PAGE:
An open letter to The Editor from Gaetani et al was recently published in the Orphanet Journal of Rare Diseases. Dr. Gaetani and associates at the Fondazione Policlinico Universitario, Rome Italy, are conducting a study analyzing the safety of antithrombotic therapy (AT) in the treatment of Hereditary Hemorrhagic Telangiectasia (HHT).
AT is a therapy that involves prevention or treatment of harmful blood clots.
The Gaetani letter references the limitations of two earlier studies. Gaetani et al agree with the authors of those studies that additional trials are necessary in order to confirm AT’s efficacy as a therapy for HHT patients.
About the Earlier Studies
One study by Shovlin et al across eight European Reference Network centers assesses the safety of oral anticoagulants in twenty-eight HHT patients.
With respect to the Shovlin study, Gaetani et al noted that patients’ treatment had been initially prescribed by “other physicians.” The study consists of thirty-two cycles treating subsets venous thromboembolism (VTE) or atrial fibrillation (AF). The Shovlin study resulted in an escalation of epistaxis (nose bleeds) in twenty-four of thirty-two treatment cycles. Eleven patients had to discontinue treatment.
The second study conducted by Riera-Mestre et al analyzed the RIETE Registry in an effort to assess therapeutic approaches, clinical characteristics, and outcomes.
In the RIETE study, anticoagulant therapy was administered to twenty-three HHT patients who were diagnosed with VTE. The clinicians discovered that anticoagulants may possibly raise the risk of bleeding. Most cases, however, would not be fatal as the majority of HHT bleeds are not the result of large vascular malformations.
The aforementioned-studies dealt with thrombotic disease in patients with HHT. The studies also covered the issue of insufficient data on AT’s safety.
HHT is a rare disease usually inherited from one parent, which may cause various medical conditions. The most common characteristics are delicate blood vessels that tend to bleed easily. Another name for HHT is Rendu-Osler-Weber disease.
HHT may also cause red or purple clusters to appear on either the skin or on the surface of organs in the body.
The studies currently being conducted are due to uncertainty about the safety of AT as a therapy for HHT and also due to lack of sufficient data.
About The Current HHT/AT Study
Subjects are selected for enrollment who have been diagnosed with HHT and who have received an AT prescription from a physician at the University’s HHT Centre. Twelve participants have been enrolled to date.
The number of bleedings, excessive or minor, will be the primary outcome of the study. A secondary outcome is whether epistaxis (recurrent nose bleeds) increases. The epistaxis severity score (ESS) is used as a guide. At the time the patient is enrolled in the study, hemoglobin measurement will be recorded.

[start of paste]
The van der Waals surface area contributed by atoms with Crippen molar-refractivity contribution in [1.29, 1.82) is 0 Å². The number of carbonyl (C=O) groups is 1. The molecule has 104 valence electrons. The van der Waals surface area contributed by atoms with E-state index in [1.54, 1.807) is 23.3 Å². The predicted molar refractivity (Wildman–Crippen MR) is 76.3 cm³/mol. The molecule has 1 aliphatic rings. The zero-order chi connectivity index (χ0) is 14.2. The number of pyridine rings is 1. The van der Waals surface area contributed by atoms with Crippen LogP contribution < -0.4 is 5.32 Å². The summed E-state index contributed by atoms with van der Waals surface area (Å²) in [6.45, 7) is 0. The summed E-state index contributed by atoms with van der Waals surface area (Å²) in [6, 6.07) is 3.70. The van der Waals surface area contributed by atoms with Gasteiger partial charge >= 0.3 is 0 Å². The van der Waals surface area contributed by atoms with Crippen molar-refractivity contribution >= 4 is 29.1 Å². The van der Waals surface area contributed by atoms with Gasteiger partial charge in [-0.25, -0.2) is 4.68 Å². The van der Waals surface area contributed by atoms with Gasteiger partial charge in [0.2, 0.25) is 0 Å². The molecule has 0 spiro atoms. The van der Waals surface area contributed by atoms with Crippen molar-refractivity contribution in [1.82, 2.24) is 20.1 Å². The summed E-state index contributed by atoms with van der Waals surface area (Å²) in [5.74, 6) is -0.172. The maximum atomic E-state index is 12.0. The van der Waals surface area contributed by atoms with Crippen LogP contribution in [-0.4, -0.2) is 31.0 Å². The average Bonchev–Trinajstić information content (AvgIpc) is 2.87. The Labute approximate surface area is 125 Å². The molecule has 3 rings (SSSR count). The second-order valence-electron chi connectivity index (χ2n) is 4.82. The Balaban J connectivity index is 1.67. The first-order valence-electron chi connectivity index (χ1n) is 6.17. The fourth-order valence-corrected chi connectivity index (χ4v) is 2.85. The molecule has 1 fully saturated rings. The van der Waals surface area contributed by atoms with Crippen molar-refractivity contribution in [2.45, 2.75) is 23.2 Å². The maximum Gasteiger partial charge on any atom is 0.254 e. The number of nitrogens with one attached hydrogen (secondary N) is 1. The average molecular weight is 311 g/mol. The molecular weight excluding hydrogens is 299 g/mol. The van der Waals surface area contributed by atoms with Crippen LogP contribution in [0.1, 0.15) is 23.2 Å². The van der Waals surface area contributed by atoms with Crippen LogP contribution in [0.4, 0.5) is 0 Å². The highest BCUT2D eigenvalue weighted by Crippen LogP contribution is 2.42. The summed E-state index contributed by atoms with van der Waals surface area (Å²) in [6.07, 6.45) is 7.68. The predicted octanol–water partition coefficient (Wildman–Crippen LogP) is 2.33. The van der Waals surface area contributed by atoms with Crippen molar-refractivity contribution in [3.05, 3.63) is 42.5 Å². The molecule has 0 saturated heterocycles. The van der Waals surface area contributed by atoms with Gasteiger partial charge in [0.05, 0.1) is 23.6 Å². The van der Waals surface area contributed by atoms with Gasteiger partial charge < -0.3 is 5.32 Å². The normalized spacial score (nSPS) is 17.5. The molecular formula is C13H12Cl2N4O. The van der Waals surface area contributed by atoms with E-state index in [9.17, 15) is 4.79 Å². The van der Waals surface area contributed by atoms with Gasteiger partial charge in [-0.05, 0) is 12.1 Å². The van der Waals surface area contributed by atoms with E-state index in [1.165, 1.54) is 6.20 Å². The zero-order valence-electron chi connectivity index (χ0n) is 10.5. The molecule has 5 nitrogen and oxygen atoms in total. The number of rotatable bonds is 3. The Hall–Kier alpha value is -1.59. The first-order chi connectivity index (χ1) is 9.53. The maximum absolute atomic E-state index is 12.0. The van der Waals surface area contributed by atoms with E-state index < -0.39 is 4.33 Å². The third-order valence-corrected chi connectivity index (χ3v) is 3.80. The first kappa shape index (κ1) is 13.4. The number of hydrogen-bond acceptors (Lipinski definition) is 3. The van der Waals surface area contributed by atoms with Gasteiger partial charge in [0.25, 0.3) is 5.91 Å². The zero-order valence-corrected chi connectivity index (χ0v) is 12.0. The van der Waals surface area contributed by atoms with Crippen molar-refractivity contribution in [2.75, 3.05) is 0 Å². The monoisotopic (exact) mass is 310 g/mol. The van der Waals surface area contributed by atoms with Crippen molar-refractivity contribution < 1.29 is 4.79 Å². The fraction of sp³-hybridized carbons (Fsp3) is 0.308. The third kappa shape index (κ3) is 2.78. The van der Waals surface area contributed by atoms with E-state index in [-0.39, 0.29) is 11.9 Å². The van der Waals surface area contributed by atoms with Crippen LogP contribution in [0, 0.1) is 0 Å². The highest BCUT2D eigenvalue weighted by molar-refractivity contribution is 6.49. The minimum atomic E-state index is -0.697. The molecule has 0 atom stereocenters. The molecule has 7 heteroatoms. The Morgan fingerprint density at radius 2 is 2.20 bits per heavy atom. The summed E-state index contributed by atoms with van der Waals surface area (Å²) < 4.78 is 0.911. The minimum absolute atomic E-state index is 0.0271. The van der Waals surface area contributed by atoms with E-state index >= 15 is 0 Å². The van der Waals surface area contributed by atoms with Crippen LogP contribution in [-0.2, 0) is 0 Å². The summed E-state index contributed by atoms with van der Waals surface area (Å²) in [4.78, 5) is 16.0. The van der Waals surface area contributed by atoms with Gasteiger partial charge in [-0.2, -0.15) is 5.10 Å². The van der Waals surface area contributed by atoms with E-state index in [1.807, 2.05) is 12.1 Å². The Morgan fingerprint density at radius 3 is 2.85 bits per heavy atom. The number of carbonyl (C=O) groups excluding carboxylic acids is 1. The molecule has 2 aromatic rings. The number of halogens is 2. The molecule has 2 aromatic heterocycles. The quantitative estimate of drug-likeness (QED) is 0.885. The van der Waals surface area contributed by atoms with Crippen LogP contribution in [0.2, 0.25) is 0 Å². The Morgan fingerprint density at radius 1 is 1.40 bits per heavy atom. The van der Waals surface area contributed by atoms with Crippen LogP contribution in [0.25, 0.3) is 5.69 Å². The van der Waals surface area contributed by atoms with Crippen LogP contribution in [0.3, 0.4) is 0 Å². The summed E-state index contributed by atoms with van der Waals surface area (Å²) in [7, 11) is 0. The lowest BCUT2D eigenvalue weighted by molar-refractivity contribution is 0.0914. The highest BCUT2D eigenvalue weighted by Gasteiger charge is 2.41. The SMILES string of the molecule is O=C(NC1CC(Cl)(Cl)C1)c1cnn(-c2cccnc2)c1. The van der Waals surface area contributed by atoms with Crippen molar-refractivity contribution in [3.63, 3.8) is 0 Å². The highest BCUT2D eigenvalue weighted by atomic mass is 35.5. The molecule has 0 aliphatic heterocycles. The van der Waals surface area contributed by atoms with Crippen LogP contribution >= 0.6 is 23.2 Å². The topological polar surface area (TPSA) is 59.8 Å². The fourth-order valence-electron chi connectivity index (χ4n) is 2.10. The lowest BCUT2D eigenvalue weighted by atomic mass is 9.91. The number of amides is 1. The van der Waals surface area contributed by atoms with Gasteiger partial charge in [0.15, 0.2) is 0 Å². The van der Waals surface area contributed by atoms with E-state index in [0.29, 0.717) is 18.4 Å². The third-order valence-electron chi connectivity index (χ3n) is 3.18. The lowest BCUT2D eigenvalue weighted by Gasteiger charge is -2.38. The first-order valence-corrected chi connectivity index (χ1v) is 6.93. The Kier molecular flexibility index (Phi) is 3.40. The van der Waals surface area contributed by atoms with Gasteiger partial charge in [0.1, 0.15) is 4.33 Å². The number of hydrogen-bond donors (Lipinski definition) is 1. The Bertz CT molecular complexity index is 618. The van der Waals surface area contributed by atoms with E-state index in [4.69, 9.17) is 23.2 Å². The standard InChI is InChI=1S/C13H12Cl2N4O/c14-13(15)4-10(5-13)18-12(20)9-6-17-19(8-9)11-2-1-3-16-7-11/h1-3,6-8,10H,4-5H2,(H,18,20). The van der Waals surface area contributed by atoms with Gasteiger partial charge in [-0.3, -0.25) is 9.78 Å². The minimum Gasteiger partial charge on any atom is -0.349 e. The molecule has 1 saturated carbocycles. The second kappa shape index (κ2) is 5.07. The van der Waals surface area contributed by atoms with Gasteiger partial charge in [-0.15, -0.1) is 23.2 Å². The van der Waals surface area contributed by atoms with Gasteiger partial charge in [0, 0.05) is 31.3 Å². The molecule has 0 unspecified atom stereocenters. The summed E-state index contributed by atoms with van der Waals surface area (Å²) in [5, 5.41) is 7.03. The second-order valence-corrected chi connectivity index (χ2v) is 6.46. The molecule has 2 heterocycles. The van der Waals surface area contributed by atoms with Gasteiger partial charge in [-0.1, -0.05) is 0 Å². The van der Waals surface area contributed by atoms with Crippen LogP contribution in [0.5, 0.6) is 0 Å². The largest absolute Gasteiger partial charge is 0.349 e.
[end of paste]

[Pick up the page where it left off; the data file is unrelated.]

Patients will be monitored with regard to their dependency on blood transfusions or any changes in hemoglobin levels after their initial treatment with AT.
Interim Results of the HHT/AT Study
Approximately seven months after the onset of the HHT/AT study, no significant or unusual bleeding was recorded among the twelve subjects who had received AT therapy.
A slight increase in epistaxis (nose bleeds) was recorded regarding one patient but it was not necessary to discontinue AT therapy for this patient.
Also, either before or after AT was initiated, there were no additional changes of any significance in the ESS measurement or hemoglobin levels. Blood transfusions were not required for any of the subjects.
Strengths and Weaknesses
- On a positive note, contrary to other studies, all patients were given a definite HHT diagnosis
- Doctors who prescribed AT were experienced in cardiovascular and thrombosis diseases as well as AT
- The study results were limited, however, due to the small number of participants
- Another limitation to the study is that the authors indicate that some higher-risk HHT patients may have been denied entry to the study thereby creating a bias.
However, based on these initial data for the safety of AT given to HHT patients, the interim analysis indicates that if experienced physicians prescribe AT for HHT patients in the proper setting, AT should be well tolerated.
Due to the rare nature of HHT, it is difficult to find potential subjects. An additional follow-up and a larger number of HHT patients are needed to confirm these interim results.